Adding further depth and complexity to the combat is an expanded progression system. Leveling up and using skill points to unlock new abilities and defensive and offensive boosts for every character works pretty much the way you’d expect, but Sparks, too, can be upgraded, while after a certain point, each character is able to pick to. The effects that equipping the right Spark can have on a character’s build are surprisingly significant and can often be central to how you choose to take on enemies. If you’re looking for tactics in your turn-based tactics game, there’s plenty to go around here, and the level of build variety on offer here – of which the Sparks are a significant part – is hugely responsible for that.
"Each character feels genuinely useful one way or another, and each is an absolute blast to play as. Figuring out how to compose your party and which characters might be better suited to certain battles is a big part of the fun."
Mario + Rabbids makes major gameplay improvements outside of combat as well. The tactics and the progression are very much the spine of the experience, but there’s plenty of emphasis on exploration in Sparks of Hope as well. Taking inspiration from the Super Mario Galaxy games, Sparks of Hope sees our band of heroes travelling from planet to planet and curing them of Cursa’s corruption, and each planet acts as a semi-open hub where you’re free to explore- and there’s a surprising amount to do. There’s secrets to find, hidden areas to discover, puzzles to solve, side quests and optional battles to complete, and much more.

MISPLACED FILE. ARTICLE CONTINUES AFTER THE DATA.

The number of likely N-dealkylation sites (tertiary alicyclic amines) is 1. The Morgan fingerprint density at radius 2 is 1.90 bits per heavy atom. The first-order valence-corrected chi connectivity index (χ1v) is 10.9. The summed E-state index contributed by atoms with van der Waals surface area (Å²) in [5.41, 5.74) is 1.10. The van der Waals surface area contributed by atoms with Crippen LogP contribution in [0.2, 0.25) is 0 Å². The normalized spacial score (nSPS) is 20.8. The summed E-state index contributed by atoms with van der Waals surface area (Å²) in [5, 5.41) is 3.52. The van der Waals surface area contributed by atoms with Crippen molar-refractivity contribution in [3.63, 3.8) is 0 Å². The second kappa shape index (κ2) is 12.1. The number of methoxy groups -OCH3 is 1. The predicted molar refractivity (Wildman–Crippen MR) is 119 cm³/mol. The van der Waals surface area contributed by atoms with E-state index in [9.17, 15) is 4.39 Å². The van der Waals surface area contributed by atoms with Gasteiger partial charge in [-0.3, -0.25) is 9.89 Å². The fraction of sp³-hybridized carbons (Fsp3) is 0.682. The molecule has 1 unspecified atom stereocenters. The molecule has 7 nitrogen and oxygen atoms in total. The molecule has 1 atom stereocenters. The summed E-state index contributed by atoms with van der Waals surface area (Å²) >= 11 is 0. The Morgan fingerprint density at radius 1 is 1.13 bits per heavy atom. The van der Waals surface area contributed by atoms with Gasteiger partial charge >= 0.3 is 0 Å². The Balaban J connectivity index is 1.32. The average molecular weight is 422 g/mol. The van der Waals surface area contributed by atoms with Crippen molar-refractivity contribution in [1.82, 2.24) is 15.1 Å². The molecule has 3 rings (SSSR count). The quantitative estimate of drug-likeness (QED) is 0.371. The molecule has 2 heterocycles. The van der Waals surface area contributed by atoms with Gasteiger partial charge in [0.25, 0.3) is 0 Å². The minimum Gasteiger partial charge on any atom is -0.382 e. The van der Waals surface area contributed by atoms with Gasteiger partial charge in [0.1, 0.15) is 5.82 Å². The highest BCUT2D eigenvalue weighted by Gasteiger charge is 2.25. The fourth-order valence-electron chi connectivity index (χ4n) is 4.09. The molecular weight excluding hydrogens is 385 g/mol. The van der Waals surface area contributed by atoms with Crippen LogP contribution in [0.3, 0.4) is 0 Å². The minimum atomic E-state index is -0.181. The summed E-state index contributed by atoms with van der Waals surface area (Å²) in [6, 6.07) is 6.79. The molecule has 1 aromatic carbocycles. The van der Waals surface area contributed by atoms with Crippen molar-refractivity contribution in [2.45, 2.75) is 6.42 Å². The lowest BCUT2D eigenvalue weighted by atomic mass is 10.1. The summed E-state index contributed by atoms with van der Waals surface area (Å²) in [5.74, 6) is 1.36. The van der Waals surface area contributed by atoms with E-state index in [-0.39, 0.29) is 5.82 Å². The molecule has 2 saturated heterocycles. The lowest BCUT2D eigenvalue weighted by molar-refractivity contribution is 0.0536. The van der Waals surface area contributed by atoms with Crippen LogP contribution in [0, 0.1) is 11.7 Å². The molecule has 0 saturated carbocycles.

You can easily spend several hours in a single planet if you’re trying to 100% it- though admittedly, some side quests and optional battles do end up feeling a but too repetitive after a while. Rationing these side offerings rather than bingeing through them all might be the way to go if you want to avoid getting burnt out.. Meanwhile, the game also boasts impressive variety in environments and visual design from planet to planet, while locations themselves also change in significant ways. For instance, exploring a planet and soaking in its vibe can be a radically different experience based on whether you’re doing it before or after you’ve freed it of Cursa’s corruption. Going back to older planets at later points is also encouraged, with new abilities allowing you to access previously inaccessible areas.